Women in agriculture urge government to close gender gap
Women in the Upper East, Upper West and Northern regions have called on the Government to step up efforts to reduce the gender gap in legislation and policies to better recognise their efforts in national development.
The women made the call at a workshop to provide a platform for women farmers to understand the policies in the agricultural sector and identify what their needs are; as well as strengthen their voice for improved livelihoods.
It was facilitated by Network for Women’s Rights (NETRIGHT), in partnership with Widows and Orphans Movement and FiDA Ghana among other non-governmental organisations, and funded by the African Women Development Fund.
The women seized the opportunity to press home their rights to land and modern technologies to reduce the poor conditions they faced in agriculture.
Madam Rita Teni Aziza, who read a press statement on behalf of the women, said the National Policies on Gender and Development Strategy II (GADS II) and other interventions targeting women in agriculture, were efforts by the Government to address gaps in the sector, but the impact was still abysmal.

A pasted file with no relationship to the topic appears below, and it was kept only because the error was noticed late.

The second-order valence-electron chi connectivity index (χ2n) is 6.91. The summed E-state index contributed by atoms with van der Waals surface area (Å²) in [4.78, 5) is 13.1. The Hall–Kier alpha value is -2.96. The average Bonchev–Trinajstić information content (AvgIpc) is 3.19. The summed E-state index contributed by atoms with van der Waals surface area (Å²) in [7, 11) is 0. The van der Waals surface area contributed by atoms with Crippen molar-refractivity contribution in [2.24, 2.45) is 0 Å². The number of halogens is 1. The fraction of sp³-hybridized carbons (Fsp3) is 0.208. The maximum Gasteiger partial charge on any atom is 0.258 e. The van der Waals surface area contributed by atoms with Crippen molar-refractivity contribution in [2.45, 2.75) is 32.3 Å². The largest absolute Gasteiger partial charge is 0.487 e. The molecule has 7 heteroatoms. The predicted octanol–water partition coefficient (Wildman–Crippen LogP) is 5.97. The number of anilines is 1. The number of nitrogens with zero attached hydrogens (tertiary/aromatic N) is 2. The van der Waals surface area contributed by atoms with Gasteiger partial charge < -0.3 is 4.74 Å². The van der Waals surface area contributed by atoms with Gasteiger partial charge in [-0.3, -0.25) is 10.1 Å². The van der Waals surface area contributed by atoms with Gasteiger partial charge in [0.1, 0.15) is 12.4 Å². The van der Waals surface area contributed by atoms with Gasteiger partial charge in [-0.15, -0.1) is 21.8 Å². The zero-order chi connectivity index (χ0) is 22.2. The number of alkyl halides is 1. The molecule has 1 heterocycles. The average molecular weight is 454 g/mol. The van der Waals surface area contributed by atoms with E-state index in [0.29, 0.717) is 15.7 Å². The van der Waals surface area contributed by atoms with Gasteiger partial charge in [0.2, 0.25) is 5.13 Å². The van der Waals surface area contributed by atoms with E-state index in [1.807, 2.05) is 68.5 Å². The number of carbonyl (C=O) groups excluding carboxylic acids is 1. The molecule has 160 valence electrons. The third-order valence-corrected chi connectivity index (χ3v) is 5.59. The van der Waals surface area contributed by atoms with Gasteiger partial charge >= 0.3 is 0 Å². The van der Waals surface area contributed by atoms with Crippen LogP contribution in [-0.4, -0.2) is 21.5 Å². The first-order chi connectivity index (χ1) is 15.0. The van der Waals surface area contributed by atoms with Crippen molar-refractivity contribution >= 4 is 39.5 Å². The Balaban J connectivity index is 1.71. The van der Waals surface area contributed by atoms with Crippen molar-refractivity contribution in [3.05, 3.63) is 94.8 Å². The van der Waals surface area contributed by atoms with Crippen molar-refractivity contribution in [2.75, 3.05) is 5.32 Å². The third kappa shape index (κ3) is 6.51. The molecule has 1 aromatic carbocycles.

“An inclusive Ghana Beyond Aid agenda will remain a mirage, if Ghana continues to exclude the 52 per cent of the talent of women in the country,” she said.
She said government should not leave behind rural women farmers in its flagship programmes such as the ‘Planting for Food and Jobs’, ‘One District, One Factory’, and ‘One village One Dam.”
“We are, therefore, calling on the Government to ensure that the Ministry of Lands and Natural Resources, through the Lands Commission, establishes land banks to facilitate women’s easy access to land and increase female extension agents from the current 13 per cent to 33 per cent,” she added.
Ms Patricia Blankson Akakpo, the Programmes Manager of NETRIGHT, who addressed the media at an open forum, said structural and systemic problems had created barriers that prevented girls and women from enjoying their economic rights.
The patriarchal nature of the Ghanaian society is embedded in traditions, customs and norms with power vested in traditional authority, most of who were men, she said.
Policies dominated by men contribute to undermining women, she said.